W.O.D. Friday 1/18/19

17
Jan

W.O.D. Friday 1/18/19

Snatch – 14 minutes

Every 2 minutes for 14 minutes (7 sets), complete…
1 snatch pull to shrug (you may drop weight if needed) + 1 Power Snatch

*Increase in weight as you go

Conditioning WOD – 15 minutes

The two barbell movement standout on paper in this higher skilled AMRAP. The loading should be something that athletes are capable of completing 21+ repetitions unbroken when fresh. If one movement is more challenging that the other, choose the weight based off that one. In order to keep moving through the workout, looking for each round of double unders to take no longer than 1:30. If large class and short on rowers, stagger the second heat by three minutes.

THE WHY
We start with a strength/olympic lifting session. With more complex barbell movements like the hang power snatch and overhead squat, athletes tend to feel better and move better after feeling out more reps. The goal of the extra barbell session is to get athletes in that groove with these movements from the start of the workout, rather than a couple rounds in. Practice/technique sessions are meant to be low intensity, but high focus. This allows athlete to run through the flow of the movement, test out weights/variations, and allows for coaches to see movement and make suggestions before the intensity of the workout starts.

As many rounds + reps as possible in 15 minutes of…
15 Hang Power Snatches 95/65
60 Double Unders
15 Overhead Squats 95/65
30/21 Calorie Row

ROW
Vertical Shin
In the catch position on the rower, athletes are looking to find a vertical shin position with the shoulders forward of the hips and chest tall. One thing that can limit finding this vertical shin is what number the feet are set to. For athletes with tighter ankles, higher numbers like 4-5-6 will allow them to find the vertical shin position with less effort. Take some time to set the feet before rowing today. If you’re sharing a rower, let’s ideally find someone with the same setting.

DOUBLE UNDERS
Beat the Egg: Tension
Eggs are going to be a pretty popular theme among the next three movements. Hope you’re hungry! Maintaining tension on the rope is important for getting it to go where we want it to. When whisking eggs, people usually move in a clockwise fashion with the wrists. When jumping rope, we’re looking to move in a counterclockwise direction. Last week we talked about waiting until the rope is in front of the body to jump. When we go to jump, we want to feel like we are quickly beating eggs with the wrists in order the keep that rope taught and allow it to spin around the body twice.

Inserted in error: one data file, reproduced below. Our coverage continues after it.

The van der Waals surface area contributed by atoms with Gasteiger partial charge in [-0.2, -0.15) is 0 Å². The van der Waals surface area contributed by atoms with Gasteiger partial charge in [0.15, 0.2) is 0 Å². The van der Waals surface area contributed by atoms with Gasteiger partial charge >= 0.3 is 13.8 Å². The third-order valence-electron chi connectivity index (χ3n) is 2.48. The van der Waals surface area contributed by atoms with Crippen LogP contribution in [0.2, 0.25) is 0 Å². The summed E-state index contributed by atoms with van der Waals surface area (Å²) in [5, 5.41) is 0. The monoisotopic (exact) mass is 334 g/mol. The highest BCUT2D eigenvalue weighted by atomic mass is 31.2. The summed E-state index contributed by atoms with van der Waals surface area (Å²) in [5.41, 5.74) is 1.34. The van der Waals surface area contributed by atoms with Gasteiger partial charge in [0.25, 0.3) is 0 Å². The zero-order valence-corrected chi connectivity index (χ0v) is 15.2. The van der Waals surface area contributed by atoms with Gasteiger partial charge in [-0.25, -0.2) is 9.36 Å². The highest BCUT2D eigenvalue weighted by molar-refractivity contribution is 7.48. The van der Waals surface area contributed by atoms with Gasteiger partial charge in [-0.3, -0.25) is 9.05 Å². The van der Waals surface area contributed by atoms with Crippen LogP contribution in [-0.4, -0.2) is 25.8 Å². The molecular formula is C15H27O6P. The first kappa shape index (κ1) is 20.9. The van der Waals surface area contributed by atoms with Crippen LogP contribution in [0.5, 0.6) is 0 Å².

Movement Substitutions
Reduce Reps
90 Seconds of Double Under Practice
90 Single Unders

HANG POWER SNATCHES
Crack the Egg: Hit the Pockets
On to part 2 of the egg series. This one focuses on keeping the bar close and hitting the pocket position on each rep. As the bar travels up the body, it is ideally always in contact with the legs and makes contacts with the pockets before athletes jump the bar overhead. It is common to see a gap between the bar and the body. Today, let’s pretend like we have eggs in both our pockets. The goal on each hang power snatch is to crack the eggs.

OVERHEAD SQUATS
Protect the Egg: Waiter Carry
Although we cracked many eggs in part 2, we found some more laying around for part 3 and have made a vow to protect them. The goal of this drill is to find an externally rotated shoulder position during the overhead squat. With open palms and fingertips facing out away from the body like a waiter carrying a tray, athletes will hold a PVC at overhead squat width above their heads. If athletes lean forward at the torso or roll their shoulders inward, the PVC will likely fall to the ground. Don’t drop the tray…it has eggs on it. We’ll feel out some reps here before moving to the barbell.

STRATEGY
Breaking up the hang power snatches from the onset of the workout is likely the most sustainable option. 8-7 or 6-5-4 will get you there in 2-3 sets.

The double unders are less important than the movement to follow, the overhead squats. We want to break these up into 1-3 sets, depending on the athlete. It should be something that allows athletes to get the overhead squats complete in ideally 1, but 2 sets maximum.

Coming off the squats, the legs and arms will likely be a little fatigued. Breaking the row up into thirds can help athletes get started and thrive on the barbell movement to come. Consider the following strategy:

10/7 Calories Easy
10/7 Calories Moderate
10/7 Calories Easy-Moderate

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